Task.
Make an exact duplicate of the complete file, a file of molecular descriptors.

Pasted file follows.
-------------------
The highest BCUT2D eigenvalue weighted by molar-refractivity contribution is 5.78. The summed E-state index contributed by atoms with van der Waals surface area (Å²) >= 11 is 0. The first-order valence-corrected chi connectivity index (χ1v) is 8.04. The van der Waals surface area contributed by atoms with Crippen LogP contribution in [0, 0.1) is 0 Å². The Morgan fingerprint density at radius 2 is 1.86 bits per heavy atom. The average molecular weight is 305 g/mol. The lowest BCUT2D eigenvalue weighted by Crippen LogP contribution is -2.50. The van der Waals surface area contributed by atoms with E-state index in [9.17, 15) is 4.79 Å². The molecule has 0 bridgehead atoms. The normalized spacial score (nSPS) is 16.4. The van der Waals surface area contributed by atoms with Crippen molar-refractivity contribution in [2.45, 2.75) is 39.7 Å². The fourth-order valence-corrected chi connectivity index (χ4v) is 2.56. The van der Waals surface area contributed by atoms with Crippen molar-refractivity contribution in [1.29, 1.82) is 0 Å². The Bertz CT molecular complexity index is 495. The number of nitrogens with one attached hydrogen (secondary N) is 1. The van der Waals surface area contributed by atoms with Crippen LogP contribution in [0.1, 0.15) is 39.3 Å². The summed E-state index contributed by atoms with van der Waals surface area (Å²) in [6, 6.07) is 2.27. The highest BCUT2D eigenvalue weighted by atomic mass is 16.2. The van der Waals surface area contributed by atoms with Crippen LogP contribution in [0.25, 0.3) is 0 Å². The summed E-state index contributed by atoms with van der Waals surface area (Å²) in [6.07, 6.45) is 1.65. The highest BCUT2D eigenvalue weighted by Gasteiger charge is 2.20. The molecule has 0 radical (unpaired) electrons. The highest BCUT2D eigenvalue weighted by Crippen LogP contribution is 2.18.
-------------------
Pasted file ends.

The highest BCUT2D eigenvalue weighted by molar-refractivity contribution is 5.78. The summed E-state index contributed by atoms with van der Waals surface area (Å²) >= 11 is 0. The first-order valence-corrected chi connectivity index (χ1v) is 8.04. The van der Waals surface area contributed by atoms with Crippen LogP contribution in [0, 0.1) is 0 Å². The Morgan fingerprint density at radius 2 is 1.86 bits per heavy atom. The average molecular weight is 305 g/mol. The lowest BCUT2D eigenvalue weighted by Crippen LogP contribution is -2.50. The van der Waals surface area contributed by atoms with E-state index in [9.17, 15) is 4.79 Å². The molecule has 0 bridgehead atoms. The normalized spacial score (nSPS) is 16.4. The van der Waals surface area contributed by atoms with Crippen molar-refractivity contribution in [2.45, 2.75) is 39.7 Å². The fourth-order valence-corrected chi connectivity index (χ4v) is 2.56. The van der Waals surface area contributed by atoms with Crippen molar-refractivity contribution in [1.29, 1.82) is 0 Å². The Bertz CT molecular complexity index is 495. The number of nitrogens with one attached hydrogen (secondary N) is 1. The van der Waals surface area contributed by atoms with Crippen LogP contribution in [0.1, 0.15) is 39.3 Å². The summed E-state index contributed by atoms with van der Waals surface area (Å²) in [6, 6.07) is 2.27. The highest BCUT2D eigenvalue weighted by atomic mass is 16.2. The van der Waals surface area contributed by atoms with Crippen LogP contribution in [0.25, 0.3) is 0 Å². The summed E-state index contributed by atoms with van der Waals surface area (Å²) in [6.07, 6.45) is 1.65. The highest BCUT2D eigenvalue weighted by Gasteiger charge is 2.20. The molecule has 0 radical (unpaired) electrons. The highest BCUT2D eigenvalue weighted by Crippen LogP contribution is 2.18.